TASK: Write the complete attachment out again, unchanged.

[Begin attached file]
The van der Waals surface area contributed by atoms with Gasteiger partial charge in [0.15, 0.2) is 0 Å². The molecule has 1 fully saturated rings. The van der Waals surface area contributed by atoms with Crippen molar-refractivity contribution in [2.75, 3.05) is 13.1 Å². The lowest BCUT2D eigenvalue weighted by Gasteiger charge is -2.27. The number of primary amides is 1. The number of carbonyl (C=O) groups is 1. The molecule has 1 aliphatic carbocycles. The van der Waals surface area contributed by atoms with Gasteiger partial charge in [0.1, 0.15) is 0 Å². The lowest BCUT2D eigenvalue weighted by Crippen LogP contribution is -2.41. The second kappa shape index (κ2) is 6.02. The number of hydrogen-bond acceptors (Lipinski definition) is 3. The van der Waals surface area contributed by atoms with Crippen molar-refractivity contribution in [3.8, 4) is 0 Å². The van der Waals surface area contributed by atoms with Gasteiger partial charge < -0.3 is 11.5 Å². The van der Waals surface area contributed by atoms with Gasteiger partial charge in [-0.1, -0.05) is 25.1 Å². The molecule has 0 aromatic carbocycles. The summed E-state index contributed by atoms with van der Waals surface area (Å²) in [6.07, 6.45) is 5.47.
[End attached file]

The van der Waals surface area contributed by atoms with Gasteiger partial charge in [0.15, 0.2) is 0 Å². The molecule has 1 fully saturated rings. The van der Waals surface area contributed by atoms with Crippen molar-refractivity contribution in [2.75, 3.05) is 13.1 Å². The lowest BCUT2D eigenvalue weighted by Gasteiger charge is -2.27. The number of primary amides is 1. The number of carbonyl (C=O) groups is 1. The molecule has 1 aliphatic carbocycles. The van der Waals surface area contributed by atoms with Gasteiger partial charge in [0.1, 0.15) is 0 Å². The lowest BCUT2D eigenvalue weighted by Crippen LogP contribution is -2.41. The second kappa shape index (κ2) is 6.02. The number of hydrogen-bond acceptors (Lipinski definition) is 3. The van der Waals surface area contributed by atoms with Crippen molar-refractivity contribution in [3.8, 4) is 0 Å². The van der Waals surface area contributed by atoms with Gasteiger partial charge < -0.3 is 11.5 Å². The van der Waals surface area contributed by atoms with Gasteiger partial charge in [-0.1, -0.05) is 25.1 Å². The molecule has 0 aromatic carbocycles. The summed E-state index contributed by atoms with van der Waals surface area (Å²) in [6.07, 6.45) is 5.47.